Investigating the Feasability of a Sum Frequency/Second Harmonic Generation Experiment to Examine the Behavior of RNA on Ice
Neshyba, Steven & Mifflin, Amanda
Area of Study
Science and Mathematics
RNA world hypothesis proposes that life began with RNA instead of DNA. However, RNA hydrolyzes faster than it can reproduce in room temperature water. It has been found that RNA will not hydrolyze in super cooled water; this has led to the new hypothesis that RNA began life on the surface of ice. Spartan, molecular modeling software, and Gromacs, molecular dynamic simulations, were used to investigate whether or not RNA on ice could be studied with Sum Frequency Generation or Second Harmonic Generation (SFG and SHG). Both are surface sensitive spectroscopic techniques that would help investigate the orientation of RNA on ice. Using Spartan it was discovered that SHG is not a viable method to study RNA unless we attach a chromophore to the RNA. It was found that SFG is a viable method and the amines on the top of the bases will be deuterated and tracked on a vibrational spectrum. Future work will be done simulating vibrational spectra using Gromacs, preparing a procedure for cryo-SFG, and studying the rate that deuterated amines will exchange with surrounding water.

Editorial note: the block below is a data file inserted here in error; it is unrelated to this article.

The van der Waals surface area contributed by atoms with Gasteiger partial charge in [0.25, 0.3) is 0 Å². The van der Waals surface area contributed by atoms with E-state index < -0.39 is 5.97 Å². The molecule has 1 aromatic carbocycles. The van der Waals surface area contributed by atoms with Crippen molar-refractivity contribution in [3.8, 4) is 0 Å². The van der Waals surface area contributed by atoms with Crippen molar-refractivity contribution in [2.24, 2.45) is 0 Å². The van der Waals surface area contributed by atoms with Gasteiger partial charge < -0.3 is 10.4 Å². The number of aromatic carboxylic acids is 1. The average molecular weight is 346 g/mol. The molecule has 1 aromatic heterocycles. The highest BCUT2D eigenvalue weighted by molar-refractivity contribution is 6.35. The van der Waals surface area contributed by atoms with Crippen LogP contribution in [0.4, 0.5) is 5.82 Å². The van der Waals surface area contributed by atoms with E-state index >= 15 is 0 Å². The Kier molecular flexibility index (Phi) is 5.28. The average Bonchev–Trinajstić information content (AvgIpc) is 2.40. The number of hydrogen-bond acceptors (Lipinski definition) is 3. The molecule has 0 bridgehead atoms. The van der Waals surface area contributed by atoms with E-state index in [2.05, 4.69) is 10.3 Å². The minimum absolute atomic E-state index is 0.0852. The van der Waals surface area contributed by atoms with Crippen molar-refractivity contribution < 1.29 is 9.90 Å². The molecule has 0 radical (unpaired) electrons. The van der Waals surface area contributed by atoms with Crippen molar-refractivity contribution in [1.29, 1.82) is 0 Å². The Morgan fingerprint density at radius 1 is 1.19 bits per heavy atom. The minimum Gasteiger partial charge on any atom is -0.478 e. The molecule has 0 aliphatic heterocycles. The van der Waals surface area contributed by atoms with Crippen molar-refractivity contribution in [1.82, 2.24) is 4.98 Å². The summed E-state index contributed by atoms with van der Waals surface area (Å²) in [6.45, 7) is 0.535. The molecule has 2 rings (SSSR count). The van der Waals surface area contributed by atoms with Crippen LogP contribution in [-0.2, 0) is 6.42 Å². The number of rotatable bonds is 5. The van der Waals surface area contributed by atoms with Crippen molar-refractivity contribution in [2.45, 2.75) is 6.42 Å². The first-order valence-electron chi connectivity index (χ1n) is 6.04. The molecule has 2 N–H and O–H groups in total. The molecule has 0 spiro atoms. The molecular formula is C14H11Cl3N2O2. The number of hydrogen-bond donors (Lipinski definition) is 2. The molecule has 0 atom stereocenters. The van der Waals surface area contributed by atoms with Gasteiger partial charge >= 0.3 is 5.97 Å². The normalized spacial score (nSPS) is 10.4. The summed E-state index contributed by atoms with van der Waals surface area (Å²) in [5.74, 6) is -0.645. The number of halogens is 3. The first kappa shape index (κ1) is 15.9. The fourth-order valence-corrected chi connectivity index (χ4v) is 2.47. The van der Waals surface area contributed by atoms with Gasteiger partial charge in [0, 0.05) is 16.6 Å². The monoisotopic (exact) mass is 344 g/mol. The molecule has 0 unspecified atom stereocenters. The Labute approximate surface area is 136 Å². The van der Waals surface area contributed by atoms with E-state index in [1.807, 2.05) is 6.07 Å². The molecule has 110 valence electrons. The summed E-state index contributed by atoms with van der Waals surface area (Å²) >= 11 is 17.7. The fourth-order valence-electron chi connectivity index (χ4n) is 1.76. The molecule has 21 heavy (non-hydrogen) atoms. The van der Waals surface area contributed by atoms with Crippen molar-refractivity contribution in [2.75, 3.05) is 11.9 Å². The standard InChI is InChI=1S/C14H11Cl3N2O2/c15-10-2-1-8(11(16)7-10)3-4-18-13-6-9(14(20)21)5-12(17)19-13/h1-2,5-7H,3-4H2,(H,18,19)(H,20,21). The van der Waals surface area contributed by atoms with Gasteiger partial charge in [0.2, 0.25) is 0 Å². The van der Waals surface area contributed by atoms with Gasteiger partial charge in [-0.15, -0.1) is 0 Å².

National Science Foundation Award
Roland, Miranda Emily, "Investigating the Feasability of a Sum Frequency/Second Harmonic Generation Experiment to Examine the Behavior of RNA on Ice" (2021). Summer Research. 401.
University of Puget Sound